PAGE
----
A peace sign surprints a spray painted swastika. A bum with his brown paper bag unconsciously lies in the street below. This is what a lot of mid-town Manhattan used to look like. In the early 1970's, New York City was very different than it is now. It was dangerous. Street photographers took risks just caring a camera over their shoulder. Pointing a camera could easily escalate into a hostile confrontation. In another sense, very few people were shooting in color 1970. This early work explores color photography's potential with an unorthodox composition. A huge rectangle of flat solid red that occupies the top three quarters the picture area, while being juxtaposed with a strip of grey blue at the bottom.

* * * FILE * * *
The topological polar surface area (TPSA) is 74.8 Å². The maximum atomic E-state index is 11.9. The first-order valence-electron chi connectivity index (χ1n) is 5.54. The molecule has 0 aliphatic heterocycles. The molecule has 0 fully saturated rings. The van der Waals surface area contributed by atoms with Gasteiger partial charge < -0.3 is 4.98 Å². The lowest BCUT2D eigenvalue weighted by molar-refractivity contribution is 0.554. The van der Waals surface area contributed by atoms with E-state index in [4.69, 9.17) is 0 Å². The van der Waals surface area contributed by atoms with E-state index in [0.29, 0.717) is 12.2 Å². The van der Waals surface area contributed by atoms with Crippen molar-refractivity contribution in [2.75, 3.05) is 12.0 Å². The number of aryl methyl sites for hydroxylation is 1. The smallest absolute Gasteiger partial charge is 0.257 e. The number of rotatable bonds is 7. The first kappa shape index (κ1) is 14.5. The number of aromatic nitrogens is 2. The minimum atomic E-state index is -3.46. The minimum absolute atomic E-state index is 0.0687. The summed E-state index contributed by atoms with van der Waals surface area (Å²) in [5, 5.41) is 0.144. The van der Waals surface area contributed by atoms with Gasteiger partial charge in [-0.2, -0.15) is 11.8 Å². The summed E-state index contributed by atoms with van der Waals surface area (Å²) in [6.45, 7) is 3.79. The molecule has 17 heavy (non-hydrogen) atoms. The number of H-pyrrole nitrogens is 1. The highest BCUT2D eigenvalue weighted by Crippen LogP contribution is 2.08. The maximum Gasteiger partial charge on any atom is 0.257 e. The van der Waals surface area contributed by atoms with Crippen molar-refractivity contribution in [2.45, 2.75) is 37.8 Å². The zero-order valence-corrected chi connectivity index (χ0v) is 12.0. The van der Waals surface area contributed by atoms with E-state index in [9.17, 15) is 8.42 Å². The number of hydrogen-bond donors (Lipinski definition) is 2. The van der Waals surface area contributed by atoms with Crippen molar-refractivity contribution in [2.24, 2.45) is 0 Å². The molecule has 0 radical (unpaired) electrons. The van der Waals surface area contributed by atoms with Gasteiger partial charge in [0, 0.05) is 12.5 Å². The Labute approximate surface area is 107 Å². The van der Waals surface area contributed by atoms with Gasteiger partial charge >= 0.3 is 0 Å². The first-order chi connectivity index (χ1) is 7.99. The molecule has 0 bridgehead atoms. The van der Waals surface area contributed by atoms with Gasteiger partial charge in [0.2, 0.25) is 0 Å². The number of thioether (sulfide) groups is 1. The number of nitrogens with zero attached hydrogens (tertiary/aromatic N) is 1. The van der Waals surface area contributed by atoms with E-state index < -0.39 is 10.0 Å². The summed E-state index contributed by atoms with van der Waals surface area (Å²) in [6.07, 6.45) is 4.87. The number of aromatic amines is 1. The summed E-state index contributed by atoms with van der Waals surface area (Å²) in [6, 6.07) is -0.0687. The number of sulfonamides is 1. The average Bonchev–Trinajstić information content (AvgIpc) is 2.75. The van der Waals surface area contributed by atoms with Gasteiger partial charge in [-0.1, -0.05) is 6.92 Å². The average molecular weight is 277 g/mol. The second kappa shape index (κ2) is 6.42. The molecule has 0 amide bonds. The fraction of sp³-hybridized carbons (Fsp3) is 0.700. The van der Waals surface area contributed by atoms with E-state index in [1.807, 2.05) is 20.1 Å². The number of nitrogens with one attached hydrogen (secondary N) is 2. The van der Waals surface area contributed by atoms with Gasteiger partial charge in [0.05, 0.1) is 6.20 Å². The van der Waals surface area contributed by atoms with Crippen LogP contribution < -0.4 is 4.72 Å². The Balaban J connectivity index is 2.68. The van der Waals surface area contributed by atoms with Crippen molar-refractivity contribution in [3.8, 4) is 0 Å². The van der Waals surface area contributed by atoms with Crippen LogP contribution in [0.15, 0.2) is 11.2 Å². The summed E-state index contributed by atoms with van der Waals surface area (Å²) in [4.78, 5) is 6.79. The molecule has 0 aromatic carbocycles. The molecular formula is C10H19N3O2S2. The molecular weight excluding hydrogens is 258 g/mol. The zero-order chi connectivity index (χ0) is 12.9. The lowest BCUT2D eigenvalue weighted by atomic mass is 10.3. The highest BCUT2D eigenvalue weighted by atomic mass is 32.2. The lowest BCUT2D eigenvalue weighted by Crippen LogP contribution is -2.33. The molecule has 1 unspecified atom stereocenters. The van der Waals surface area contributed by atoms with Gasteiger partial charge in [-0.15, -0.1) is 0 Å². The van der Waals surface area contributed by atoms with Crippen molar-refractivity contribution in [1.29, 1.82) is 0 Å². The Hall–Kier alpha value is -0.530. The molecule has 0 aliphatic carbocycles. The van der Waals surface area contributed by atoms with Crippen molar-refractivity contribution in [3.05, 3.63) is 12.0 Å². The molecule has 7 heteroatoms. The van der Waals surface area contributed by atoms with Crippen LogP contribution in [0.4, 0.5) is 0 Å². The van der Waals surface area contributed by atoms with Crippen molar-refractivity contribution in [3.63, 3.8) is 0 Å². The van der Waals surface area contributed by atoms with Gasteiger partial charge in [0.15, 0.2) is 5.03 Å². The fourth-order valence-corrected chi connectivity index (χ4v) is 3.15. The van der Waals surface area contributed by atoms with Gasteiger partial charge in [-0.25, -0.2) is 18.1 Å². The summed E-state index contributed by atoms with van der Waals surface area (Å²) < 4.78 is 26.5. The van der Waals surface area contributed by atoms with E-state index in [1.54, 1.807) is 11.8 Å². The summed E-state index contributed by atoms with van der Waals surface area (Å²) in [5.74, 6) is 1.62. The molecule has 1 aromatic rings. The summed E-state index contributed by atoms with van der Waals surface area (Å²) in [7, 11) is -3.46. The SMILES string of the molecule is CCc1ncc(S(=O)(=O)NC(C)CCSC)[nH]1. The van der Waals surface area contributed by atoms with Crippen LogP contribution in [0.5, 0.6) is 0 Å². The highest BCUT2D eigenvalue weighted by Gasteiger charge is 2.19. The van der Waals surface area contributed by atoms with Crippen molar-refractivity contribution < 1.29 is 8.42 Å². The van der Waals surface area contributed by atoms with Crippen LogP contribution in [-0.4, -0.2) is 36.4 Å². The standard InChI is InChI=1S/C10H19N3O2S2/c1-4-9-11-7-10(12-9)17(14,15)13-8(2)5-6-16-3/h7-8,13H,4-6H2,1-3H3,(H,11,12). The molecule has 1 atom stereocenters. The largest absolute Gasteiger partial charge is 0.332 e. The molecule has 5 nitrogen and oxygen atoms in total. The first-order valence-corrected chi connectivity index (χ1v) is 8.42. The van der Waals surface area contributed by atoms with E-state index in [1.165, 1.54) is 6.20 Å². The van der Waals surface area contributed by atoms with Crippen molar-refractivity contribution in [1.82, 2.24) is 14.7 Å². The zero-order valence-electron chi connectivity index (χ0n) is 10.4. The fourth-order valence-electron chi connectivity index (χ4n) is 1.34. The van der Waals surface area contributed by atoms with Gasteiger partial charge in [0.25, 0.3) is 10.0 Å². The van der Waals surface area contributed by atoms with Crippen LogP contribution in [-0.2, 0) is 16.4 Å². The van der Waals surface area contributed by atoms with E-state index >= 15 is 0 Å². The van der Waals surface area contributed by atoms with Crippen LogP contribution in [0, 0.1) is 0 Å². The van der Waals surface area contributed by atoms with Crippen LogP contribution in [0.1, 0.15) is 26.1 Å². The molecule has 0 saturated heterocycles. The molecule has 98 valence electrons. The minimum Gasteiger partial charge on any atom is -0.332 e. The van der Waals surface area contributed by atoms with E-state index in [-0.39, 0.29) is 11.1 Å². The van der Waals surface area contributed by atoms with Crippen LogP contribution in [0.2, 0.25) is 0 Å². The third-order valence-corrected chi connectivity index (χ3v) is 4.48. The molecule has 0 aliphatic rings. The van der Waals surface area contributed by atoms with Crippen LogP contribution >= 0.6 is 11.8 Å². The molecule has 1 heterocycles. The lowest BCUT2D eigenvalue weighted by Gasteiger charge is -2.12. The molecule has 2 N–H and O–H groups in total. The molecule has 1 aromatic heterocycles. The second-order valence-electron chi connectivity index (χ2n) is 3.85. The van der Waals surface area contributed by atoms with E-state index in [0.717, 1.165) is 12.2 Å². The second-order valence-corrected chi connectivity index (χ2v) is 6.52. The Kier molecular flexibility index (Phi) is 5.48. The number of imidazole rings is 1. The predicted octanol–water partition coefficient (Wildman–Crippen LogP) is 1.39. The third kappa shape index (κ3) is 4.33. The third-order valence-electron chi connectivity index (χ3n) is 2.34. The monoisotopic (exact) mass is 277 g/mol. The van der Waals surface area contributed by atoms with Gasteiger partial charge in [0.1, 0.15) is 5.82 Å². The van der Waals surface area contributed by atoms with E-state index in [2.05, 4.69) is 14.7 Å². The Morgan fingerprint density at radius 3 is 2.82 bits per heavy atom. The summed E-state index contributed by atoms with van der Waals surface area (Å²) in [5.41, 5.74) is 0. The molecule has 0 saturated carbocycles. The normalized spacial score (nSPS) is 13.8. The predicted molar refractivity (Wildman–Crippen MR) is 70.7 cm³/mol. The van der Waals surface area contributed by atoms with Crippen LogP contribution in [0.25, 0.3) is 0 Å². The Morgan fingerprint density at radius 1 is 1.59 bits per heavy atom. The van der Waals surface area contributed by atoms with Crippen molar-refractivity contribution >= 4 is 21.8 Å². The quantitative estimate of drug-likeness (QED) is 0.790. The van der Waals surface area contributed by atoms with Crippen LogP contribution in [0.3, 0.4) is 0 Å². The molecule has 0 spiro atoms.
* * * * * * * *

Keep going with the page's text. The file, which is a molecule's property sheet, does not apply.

Signature: signed and dated on lower right, numbered on verso 2/15, Printed Later, Unframed
About Mitchell Funk
American, b. 1950